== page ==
EMDR and treatment for problematic anger and violent behaviours

Description

Overall, the psychotherapy field has missed, minimized or ignored the potency of social stigma and oppression as a primary or contributing traumatizing force. This workshop will help the EMDR clinician better understand the importance of social identity and culture, learn to spot the effects of internalized oppression, and strategically transform the impact of prejudice and discrimination. Content will include a culturally aware psycho-social history, expanded negative and positive cognitions, techniques for social identity resource enhancement, strategic target selection for desensitization and a protocol for dismantling prejudice.

Culturally influenced social identities are important dimensions of how people know themselves and experience meaning in the world. For some, their social identities, whether chosen or assigned by circumstances, have been a "reason" they have been the victim of episodic mistreatment or chronic discrimination.

Research supports common sense observations that stigmatized people report overall lower life satisfaction and widely documents the dynamics and impact of internalized oppression and prejudice. The many “isms” divide people, limit their human potential, and assault their fundamental human dignity in the larger world. Yet, clinicians often ignore these issues in trauma histories and case formulation. Reprocessing culturally connected traumatic events, large and subtle, leads to robust client gains as was supported in the research findings from 60 EMDR therapists who explored these issues in training practicums. The AIP model predicts the profound potential EMDR offers to be a leader in the field of individualized treatment for the impact of social discrimination. Key points will be illuminated with case examples and clinical video.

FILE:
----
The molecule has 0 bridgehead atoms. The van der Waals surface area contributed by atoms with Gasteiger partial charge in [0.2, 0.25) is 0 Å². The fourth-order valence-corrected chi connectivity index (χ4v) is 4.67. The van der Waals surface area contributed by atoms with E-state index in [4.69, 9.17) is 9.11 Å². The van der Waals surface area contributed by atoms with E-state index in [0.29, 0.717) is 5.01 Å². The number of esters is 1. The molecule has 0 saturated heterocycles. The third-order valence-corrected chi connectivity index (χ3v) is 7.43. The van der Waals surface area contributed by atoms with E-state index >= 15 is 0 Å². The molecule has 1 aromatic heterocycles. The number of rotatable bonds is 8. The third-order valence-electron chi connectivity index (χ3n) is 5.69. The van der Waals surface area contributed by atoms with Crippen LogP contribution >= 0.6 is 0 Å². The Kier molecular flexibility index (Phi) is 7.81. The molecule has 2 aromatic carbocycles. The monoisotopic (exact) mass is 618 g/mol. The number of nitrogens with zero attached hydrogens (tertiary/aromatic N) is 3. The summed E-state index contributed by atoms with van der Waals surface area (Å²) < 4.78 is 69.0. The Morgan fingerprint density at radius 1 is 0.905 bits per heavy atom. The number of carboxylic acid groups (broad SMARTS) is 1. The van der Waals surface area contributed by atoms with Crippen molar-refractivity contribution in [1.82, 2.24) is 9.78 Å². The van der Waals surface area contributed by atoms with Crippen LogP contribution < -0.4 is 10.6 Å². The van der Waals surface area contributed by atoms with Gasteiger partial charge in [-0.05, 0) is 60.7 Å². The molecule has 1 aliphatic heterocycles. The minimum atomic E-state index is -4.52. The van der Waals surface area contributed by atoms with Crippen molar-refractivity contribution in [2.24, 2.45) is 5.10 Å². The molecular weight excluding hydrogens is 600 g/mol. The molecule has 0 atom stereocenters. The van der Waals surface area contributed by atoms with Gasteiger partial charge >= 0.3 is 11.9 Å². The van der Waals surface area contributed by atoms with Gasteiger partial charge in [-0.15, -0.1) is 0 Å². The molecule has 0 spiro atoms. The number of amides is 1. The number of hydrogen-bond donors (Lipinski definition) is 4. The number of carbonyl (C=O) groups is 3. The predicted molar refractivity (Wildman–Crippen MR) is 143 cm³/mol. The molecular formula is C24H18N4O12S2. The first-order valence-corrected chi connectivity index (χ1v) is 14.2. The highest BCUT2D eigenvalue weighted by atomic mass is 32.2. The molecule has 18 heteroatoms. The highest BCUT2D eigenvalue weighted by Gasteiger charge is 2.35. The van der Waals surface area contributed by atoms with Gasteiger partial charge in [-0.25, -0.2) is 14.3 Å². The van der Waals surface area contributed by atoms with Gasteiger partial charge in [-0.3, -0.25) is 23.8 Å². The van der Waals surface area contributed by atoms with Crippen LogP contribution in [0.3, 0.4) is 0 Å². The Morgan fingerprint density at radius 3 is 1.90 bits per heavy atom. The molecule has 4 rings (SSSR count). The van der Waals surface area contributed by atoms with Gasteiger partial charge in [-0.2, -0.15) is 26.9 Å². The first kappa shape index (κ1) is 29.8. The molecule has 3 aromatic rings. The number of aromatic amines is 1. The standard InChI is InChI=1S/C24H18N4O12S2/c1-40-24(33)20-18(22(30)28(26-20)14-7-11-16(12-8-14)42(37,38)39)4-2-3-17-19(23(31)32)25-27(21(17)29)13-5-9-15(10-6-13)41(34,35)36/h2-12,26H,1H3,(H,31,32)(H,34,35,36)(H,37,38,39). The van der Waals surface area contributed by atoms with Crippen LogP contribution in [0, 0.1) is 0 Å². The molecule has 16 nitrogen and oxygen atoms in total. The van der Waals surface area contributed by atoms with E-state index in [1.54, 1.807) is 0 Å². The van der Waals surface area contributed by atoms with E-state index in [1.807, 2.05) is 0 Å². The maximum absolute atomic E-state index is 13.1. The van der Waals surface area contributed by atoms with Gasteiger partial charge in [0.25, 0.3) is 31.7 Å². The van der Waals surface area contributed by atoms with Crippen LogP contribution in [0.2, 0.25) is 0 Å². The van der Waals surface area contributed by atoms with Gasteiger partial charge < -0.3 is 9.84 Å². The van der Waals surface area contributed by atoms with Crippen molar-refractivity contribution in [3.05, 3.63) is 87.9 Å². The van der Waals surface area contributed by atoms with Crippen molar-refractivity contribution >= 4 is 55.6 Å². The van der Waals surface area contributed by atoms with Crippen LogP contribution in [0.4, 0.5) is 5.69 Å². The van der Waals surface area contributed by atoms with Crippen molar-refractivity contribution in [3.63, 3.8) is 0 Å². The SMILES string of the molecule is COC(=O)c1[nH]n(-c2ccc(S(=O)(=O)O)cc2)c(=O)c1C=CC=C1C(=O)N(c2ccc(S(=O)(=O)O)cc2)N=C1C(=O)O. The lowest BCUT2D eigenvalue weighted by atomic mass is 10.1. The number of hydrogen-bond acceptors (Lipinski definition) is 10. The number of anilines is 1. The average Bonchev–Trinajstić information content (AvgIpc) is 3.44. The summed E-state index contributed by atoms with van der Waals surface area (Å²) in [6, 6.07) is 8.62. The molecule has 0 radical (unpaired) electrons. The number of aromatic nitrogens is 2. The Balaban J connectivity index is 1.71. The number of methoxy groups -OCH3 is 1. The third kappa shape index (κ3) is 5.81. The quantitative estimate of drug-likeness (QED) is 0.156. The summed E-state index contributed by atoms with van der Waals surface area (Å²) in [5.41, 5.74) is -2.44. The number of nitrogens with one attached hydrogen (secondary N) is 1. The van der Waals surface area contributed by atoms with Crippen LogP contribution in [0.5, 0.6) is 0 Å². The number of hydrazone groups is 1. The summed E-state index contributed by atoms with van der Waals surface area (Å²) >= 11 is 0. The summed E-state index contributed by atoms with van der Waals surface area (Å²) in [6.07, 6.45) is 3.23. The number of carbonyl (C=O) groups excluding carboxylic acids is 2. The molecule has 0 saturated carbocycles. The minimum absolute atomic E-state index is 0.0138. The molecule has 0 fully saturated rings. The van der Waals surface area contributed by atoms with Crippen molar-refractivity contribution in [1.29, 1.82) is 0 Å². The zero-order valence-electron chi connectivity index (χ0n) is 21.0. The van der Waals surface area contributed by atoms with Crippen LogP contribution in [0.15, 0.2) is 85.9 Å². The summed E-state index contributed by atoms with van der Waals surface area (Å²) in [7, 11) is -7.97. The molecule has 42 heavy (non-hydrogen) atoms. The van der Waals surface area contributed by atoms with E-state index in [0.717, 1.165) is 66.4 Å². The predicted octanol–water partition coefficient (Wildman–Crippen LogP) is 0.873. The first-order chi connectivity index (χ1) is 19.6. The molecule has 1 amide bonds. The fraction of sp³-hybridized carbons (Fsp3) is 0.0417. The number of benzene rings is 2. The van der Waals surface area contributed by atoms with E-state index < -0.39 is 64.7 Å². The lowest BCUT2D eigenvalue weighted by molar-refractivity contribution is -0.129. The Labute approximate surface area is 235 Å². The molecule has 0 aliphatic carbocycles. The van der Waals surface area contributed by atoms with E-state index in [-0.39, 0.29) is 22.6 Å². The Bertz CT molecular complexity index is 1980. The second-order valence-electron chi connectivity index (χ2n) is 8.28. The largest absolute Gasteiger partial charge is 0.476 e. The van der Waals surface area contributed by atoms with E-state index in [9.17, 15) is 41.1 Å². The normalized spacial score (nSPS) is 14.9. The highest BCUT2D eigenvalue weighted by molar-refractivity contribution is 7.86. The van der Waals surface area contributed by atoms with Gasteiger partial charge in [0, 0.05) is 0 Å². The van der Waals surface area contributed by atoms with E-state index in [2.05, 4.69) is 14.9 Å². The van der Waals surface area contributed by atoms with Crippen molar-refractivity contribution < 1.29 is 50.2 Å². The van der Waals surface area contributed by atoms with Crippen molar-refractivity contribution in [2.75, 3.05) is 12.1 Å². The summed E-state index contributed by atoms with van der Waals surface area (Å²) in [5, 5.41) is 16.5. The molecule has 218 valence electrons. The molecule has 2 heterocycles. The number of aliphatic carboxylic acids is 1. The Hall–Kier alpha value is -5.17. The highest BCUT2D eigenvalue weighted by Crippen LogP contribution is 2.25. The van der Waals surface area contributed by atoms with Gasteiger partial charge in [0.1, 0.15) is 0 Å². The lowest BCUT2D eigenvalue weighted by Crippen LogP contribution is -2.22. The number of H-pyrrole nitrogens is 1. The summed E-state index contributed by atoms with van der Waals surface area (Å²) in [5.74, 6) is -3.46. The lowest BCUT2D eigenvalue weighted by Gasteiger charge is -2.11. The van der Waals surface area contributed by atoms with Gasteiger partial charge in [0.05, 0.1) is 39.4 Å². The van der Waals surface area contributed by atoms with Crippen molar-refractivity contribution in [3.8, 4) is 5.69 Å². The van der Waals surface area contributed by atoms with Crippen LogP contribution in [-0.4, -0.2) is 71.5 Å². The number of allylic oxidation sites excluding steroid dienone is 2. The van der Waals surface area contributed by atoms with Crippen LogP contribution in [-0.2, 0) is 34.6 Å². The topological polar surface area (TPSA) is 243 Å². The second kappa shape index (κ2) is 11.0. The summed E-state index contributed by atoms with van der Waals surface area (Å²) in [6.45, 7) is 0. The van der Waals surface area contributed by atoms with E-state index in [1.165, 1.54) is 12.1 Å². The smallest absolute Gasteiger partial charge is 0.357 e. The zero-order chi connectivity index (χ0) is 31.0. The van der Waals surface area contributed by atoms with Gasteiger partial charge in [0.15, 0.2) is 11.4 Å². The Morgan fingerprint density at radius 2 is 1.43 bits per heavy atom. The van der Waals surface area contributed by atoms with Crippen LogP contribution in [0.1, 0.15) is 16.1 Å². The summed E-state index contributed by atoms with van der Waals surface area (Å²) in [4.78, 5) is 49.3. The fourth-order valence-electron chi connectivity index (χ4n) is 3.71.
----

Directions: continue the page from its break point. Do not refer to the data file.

Format

Conference

Language

English

Author(s)

Mark Nickerson

Original Work Citation

Nickerson, M. (2014, June). EMDR and treatment for problematic anger and violent behaviours. In EMDR clinical practice symposium (Eva Zimmermann, Chair). Symposium presented at the 15th EMDR Europe Association Conference, Edinburgh, Scotland

Collection

Citation

“EMDR and treatment for problematic anger and violent behaviours,” Francine Shapiro Library, accessed October 30, 2020, https://emdria.omeka.net/items/show/22954.

Output Formats